Tuesday, May 13, 2008

A Tale of Two Movies

I saw Speed Racer on Sunday and while it was fun film to watch, I sat there thinking "A person should not walk out of Speed Racer thinking "Wow, I really want to see Iron Man again." So I shouldn't have been surprised when this article about Speed Racer's poor opening appeared online. Speed Racer was not a bad movie; John Goodman was the quintessential Pops, and Christina Ricci did give Trixie some justice (that girl could not get any love in the cartoon), but some of the things wrong with it were that there was a little too much emphasis on how the Wachowski brothers were going to revolutionize movie-making, and I think they could've tamed down the Technicolor world a bit. The races were spectacular, and I'm not one to enjoy a film just for its visual candy, but it is not re-watchable. Once you know how everything is going to turn out, it loses a little something. The world they lived in was more Technicolor than the cartoon ever was [and it may seem like blasphemy that I'm not calling the show an anime, but what we got here in the U.S. was nothing like its original Japanese counterpart which, ironically enough, wasn't that popular in its native country (Wacky Races is more fondly remembered) and so I'm calling it what it was for us] and I found that a little distracting. That, and the fact that Inspector Detective looked like a white Malcolm X and Sparky was a redneck with a British accent was a bit silly. There were more cuts than on a suicidal teenager (tacky, but apt) with probably 60+ cut scenes using people's faces as the different "wipes" (like that star wipe Homer Simpson was fond of) and it took too long to build up to the point of the film. I didn't want to give the Wachowski brothers my money because I don't like their films, but it wasn't as bad as the media is making it out to be. Funny enough, though, it felt more like a superhero movie than Iron Man did.

Iron Man, even with Gweneth Paltrow as the Marvel Moneypenny (I don't remember the name of her character but it was something similar), was a good film. Not a good superhero movie, but a good movie in general. I rarely want to pay full price to see something twice, but I do want to see it again. We saw it the Friday it opened and I really liked it. I think the industry is being stupid in assuming that people like troubled superheroes because they are more empathetic because they are missing the point; the film has to be good to draw an audience. It doesn't matter if the character is likable or not; if the movie sucks, people are not going to throw away their hard-earned cash on it. What they did right on this film was hire a man who could play (for lack of better word) an asshole. Tony Stark is, essentially, 007 and Q combined. I didn't know anything about the comic before seeing the film (I didn't read anything other than Archie comics when I was a kid), but I really enjoyed it and look forward to more sequels as long as they are well-done. What sucked the life out of Spiderman was that the second sequel wasn't as good as the others and, much more damagingly, the principle actors in the film bitched about having to make it (yeah, like Kirsten Dunst had so many work offers poring in). I hope the Marvel people pay attention to that lesson and make good on Iron Man II.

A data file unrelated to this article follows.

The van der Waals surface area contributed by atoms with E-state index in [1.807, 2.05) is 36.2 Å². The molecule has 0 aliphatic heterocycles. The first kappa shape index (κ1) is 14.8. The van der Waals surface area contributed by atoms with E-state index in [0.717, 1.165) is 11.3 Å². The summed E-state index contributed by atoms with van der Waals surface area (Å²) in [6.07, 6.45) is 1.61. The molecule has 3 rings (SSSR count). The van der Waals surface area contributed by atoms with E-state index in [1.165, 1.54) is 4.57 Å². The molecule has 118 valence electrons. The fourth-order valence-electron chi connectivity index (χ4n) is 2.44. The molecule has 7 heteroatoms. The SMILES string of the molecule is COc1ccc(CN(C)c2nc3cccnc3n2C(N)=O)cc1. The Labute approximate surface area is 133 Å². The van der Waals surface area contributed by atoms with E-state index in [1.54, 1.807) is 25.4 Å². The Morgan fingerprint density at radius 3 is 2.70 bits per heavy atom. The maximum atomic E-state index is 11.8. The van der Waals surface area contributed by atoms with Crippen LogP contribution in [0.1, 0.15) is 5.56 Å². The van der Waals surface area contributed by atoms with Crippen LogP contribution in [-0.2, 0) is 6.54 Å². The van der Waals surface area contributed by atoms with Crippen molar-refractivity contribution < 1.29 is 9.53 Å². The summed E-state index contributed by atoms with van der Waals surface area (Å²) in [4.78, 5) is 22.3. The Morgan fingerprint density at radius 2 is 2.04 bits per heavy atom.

I almost feel bad for the Wachowski brothers. I say "almost" because I didn't really like the Matrix, the first sequel was terrible and the second sequel was so bad one of my girlfriends told my husband and I the entire plot from start to finish to keep us from wasting our money on it. Speed Racer is a fun film that might be worth waiting to see at a dollar theater, but it's not bad bad. [Fans of the series should at least give it a chance and ignore the commercials for it.] It just wasn't as stellar as Iron Man (but it did make me want to race around town for awhile; high gas prices kept me from probably landing in jail).

And on an unrelated note, will someone please tell George Lucas to stop making these damnedable Star Wars films? He's releasing a CGI movie to sell a series which will focus on the Clone Wars, and he must be stopped. Just let it go, man!


David Dust said...

As a young gay boy, my friends and I would play "Speed Racer" while wearing motorcycle helmets. And I remember ALWAYS wanting to be Trixie!

And that damn monkey used to piss me off for some reason.



SailorAlphaCentauri said...

You're not the only one who had a hatred of the monkey. I cringed every time he was on screen.

SailorAlphaCentauri said...

...and Trixie was the best!